The Italian constitution lays out in no uncertain terms the fundamental right to worship without discrimination. However, the Muslim population of Italy, numbering around 1.5 million people, only has eight official mosques in which to worship, despite the fact that Islam is currently the nation’s second largest religion.
As a consequence, hundreds of unofficial, improvised mosques have sprung up throughout the country, behind anonymous facades, located in places as diverse as warehouses, garages, gyms, and shops.
Italian photographer Nicolò Degiorgis has documented this phenomenon in a self-published monograph called Hidden Islam. The book features photos taken over the course of four years, and which last week won the Paris Photo-Aperture Foundation PhotoBook Award.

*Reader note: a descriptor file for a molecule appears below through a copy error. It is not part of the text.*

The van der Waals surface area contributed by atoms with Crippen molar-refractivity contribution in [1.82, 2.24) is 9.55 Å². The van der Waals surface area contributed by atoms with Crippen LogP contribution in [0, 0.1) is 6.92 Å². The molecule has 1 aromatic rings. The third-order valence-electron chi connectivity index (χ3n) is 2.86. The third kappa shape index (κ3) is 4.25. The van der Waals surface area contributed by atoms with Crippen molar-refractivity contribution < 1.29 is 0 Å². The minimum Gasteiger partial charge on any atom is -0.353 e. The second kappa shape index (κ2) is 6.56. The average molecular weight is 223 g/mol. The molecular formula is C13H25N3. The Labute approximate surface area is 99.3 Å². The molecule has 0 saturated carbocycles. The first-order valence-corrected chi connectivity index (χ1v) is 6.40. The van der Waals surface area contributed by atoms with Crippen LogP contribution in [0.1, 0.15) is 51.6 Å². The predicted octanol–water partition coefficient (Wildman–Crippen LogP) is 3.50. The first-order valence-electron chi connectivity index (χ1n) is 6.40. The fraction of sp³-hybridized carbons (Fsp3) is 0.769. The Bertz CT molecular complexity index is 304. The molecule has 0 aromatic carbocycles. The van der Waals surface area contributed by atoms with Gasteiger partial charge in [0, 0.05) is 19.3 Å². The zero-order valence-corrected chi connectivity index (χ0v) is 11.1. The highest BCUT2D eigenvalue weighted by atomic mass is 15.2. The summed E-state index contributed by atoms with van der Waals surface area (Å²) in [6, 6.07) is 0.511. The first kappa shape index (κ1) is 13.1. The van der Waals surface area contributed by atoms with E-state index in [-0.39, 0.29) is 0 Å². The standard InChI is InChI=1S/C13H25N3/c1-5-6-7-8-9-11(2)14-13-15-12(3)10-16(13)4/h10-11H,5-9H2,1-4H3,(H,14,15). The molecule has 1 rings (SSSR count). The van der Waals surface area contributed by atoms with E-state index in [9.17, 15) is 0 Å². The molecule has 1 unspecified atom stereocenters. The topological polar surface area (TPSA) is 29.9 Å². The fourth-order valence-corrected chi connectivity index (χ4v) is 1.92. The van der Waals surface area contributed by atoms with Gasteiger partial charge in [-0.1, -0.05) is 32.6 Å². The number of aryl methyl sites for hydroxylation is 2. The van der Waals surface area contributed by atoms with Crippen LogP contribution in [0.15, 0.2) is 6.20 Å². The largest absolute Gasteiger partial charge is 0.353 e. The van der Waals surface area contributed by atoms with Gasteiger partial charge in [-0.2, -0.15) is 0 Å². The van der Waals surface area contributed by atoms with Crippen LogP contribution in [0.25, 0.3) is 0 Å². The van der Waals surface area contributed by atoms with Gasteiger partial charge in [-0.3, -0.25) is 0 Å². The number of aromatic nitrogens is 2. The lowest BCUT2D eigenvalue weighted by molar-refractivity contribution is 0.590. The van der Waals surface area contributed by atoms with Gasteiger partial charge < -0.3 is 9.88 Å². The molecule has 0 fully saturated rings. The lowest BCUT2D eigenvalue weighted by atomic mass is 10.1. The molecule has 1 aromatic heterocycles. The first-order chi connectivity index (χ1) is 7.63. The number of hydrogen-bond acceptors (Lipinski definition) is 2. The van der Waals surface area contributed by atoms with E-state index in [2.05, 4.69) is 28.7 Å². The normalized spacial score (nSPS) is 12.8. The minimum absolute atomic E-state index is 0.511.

Each photo contrasts the dull and mundane exteriors of these unlikely houses of prayer with the vivid, pious scenes taking place inside.
The project gives us a glimpse into a country where Islamophobia is growing, and the difficulties of absorbing increasingly large waves of immigrants are felt by many.